November 06, 2014
Whanau class foundation for leader
The new male deputy president of the Maori Party credits leader Te Ururoa Flavell with setting his course in te ao Maori.
Bayden Barber was elected at the party’s annual meeting at the weekend, replacing Ken Mair.
He’s a Waimarama-based health administrator and father of six with a Ngapuhi and Ngati Kahungunu whakapapa.
He says he got drawn into leadership roles early with his marae and iwi, helped by the grounding he got at school in Taupo, where Mr Flavell taught.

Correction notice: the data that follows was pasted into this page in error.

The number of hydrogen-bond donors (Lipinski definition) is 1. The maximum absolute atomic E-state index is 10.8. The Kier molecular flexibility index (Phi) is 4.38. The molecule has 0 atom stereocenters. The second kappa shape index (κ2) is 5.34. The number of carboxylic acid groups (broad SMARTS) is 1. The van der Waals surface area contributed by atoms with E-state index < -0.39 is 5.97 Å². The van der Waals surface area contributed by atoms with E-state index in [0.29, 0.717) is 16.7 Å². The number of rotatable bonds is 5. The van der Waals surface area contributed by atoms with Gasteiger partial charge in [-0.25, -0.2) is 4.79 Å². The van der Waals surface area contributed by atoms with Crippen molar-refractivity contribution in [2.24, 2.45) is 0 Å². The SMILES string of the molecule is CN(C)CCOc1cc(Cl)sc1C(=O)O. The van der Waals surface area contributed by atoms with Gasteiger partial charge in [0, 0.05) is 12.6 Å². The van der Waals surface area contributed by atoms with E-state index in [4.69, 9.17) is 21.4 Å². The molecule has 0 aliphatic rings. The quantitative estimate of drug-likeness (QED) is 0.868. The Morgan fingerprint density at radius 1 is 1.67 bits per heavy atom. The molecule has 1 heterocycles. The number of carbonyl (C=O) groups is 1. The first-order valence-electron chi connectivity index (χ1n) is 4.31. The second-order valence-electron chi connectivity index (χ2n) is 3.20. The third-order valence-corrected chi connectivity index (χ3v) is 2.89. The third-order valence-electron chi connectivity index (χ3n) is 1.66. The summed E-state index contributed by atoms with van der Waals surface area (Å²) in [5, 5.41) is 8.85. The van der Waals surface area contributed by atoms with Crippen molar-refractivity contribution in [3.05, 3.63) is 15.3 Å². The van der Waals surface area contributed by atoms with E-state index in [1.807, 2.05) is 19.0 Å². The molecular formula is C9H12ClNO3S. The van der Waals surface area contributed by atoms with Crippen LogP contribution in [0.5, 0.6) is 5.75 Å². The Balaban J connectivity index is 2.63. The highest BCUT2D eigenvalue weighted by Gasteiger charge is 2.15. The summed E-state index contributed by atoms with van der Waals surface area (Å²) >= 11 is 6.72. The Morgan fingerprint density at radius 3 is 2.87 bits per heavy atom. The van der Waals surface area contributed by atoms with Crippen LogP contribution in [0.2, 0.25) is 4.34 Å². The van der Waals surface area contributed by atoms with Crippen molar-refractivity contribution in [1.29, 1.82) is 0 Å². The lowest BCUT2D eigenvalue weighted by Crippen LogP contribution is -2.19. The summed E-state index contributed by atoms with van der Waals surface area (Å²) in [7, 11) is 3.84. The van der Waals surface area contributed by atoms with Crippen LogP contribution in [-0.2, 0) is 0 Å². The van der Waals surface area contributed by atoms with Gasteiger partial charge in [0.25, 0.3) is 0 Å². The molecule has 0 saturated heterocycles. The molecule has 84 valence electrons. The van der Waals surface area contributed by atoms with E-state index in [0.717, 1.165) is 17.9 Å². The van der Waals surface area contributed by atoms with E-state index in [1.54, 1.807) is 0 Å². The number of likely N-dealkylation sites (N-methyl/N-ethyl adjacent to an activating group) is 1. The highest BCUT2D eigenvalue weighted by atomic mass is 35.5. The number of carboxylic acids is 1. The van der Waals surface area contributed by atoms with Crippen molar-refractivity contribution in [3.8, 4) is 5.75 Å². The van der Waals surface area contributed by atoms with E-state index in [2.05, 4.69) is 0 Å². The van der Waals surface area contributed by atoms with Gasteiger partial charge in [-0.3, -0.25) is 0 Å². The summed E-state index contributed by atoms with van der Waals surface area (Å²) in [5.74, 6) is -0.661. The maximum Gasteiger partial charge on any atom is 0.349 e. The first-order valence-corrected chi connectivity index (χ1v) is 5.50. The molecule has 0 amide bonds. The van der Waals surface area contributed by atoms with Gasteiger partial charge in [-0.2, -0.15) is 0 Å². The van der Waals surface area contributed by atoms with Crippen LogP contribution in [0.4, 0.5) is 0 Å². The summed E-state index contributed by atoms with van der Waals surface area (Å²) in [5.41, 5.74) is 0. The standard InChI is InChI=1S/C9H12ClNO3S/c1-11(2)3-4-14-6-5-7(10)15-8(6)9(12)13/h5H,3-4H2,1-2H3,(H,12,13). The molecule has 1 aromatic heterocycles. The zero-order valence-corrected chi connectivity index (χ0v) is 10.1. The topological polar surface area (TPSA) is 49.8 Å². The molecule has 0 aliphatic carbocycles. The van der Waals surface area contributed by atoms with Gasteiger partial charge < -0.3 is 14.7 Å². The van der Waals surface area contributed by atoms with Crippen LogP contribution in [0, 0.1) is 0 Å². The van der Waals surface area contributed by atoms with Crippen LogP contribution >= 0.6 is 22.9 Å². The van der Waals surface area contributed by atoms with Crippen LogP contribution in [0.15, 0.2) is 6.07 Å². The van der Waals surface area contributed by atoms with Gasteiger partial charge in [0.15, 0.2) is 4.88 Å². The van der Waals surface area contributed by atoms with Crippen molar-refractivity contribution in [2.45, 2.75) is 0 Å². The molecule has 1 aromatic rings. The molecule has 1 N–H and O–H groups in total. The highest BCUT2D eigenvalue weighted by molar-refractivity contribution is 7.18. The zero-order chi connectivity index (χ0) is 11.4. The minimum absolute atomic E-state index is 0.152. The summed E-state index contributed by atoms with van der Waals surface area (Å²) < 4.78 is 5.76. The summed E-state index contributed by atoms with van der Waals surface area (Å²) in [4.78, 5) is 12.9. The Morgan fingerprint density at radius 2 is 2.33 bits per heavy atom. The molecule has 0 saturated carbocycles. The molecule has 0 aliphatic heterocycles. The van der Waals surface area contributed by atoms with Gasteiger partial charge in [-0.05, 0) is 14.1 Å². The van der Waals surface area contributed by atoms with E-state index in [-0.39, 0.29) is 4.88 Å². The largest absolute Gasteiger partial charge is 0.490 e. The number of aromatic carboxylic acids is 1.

"He had a huge impact on me, because at the time there were a lot of us who weren't doing, well we had a lot of potential at school but it was getting wasted, and they pulled together what they called a whanau class to build the support around the whanau, and that's where for me whanau ora came together, back in the mid to late '80s, pulled us back to the marae, pulled us back to our reo," Mr Barber says.
He says it’s important Maori people understand the MMP political environment, because Maori can hold the balance of power every election if they vote together.
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